Anyone with a standard car licence can drive a minibus under a Section 19 Permit as long as they meet certain conditions;
- they’re 21 or older
- they have held a full category B car licence for at least 2 years
- they receive no payment or other consideration for driving other than out-of-pocket expenses
- the vehicle has a maximum gross weight not exceeding 3.5 tonnes (4.25 tonnes including specialised equipment for the carriage of disabled passengers)
- for drivers aged 70 or over, that they don’t have any medical conditions which would disqualify them from eligibility for a D1 licence
- no trailer is being towed
- where the driver’s licence only authorises the driving of vehicles with automatic transmission, that only a vehicle with automatic transmission is used
Section 19 Permits are issued by the DVSA to organisations that operate vehicles without a view to profit to transport their members or people whom the organisation exists to help – such as school pupils. This means that if you are a volunteer driver or not driving for hire or reward you can drive a minibus; the weight of which depends on whether you have D1 entitlement.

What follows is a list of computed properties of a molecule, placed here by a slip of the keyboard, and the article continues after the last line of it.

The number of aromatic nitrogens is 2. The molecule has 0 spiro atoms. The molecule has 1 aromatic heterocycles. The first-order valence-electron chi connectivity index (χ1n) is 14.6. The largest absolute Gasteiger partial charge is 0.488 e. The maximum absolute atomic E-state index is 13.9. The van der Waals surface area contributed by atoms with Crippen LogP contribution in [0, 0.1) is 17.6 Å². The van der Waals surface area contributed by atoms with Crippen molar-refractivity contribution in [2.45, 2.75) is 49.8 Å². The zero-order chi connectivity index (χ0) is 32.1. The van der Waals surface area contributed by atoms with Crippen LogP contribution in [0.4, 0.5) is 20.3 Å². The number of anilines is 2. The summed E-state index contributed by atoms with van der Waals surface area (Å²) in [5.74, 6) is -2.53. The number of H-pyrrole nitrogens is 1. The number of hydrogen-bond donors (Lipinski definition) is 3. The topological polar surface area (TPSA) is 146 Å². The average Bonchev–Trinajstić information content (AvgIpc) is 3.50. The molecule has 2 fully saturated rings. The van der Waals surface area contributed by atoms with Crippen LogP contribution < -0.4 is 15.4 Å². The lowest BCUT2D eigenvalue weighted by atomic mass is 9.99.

If the minibus is over 3.5 tonnes (or 4.25 tonnes with specialist equipment) you will need D1 entitlement. D1 entitlement is either ‘inherited’ – on licences issued before 1st January 1997 – or can be earned by taking the full D1 theory and practical test.
You also need D1 entitlement if you are driving for a company that is profiting from its minibus operations. The organisation will also need additional licences such as a PSV Operator’s Licence.
Do teachers drive minibuses for hire or reward?
There is some legal ambiguity as to what constitutes hire or reward when it comes to drivers who are driving minibuses on a car licence as part of their employment, like teachers (this does not apply where the driver has D1 entitlement).
The NASWUT National Union of Teachers states: ‘Whether a teacher may be deemed to be driving a minibus for hire and reward because they are being paid a salary as a teacher is unclear, and advice on this point is contradictory, except in Northern Ireland.
The NASUWT strongly asserts that particularly, but not exclusively, due to the ambiguity around the hire/reward status, the full D1 licence is the minimum requirement, and a car licence is insufficient in all circumstances. If schools wish to train minibus drivers to D1 level, the costs of any training and testing for the D1 licence must be covered in full by the employer.’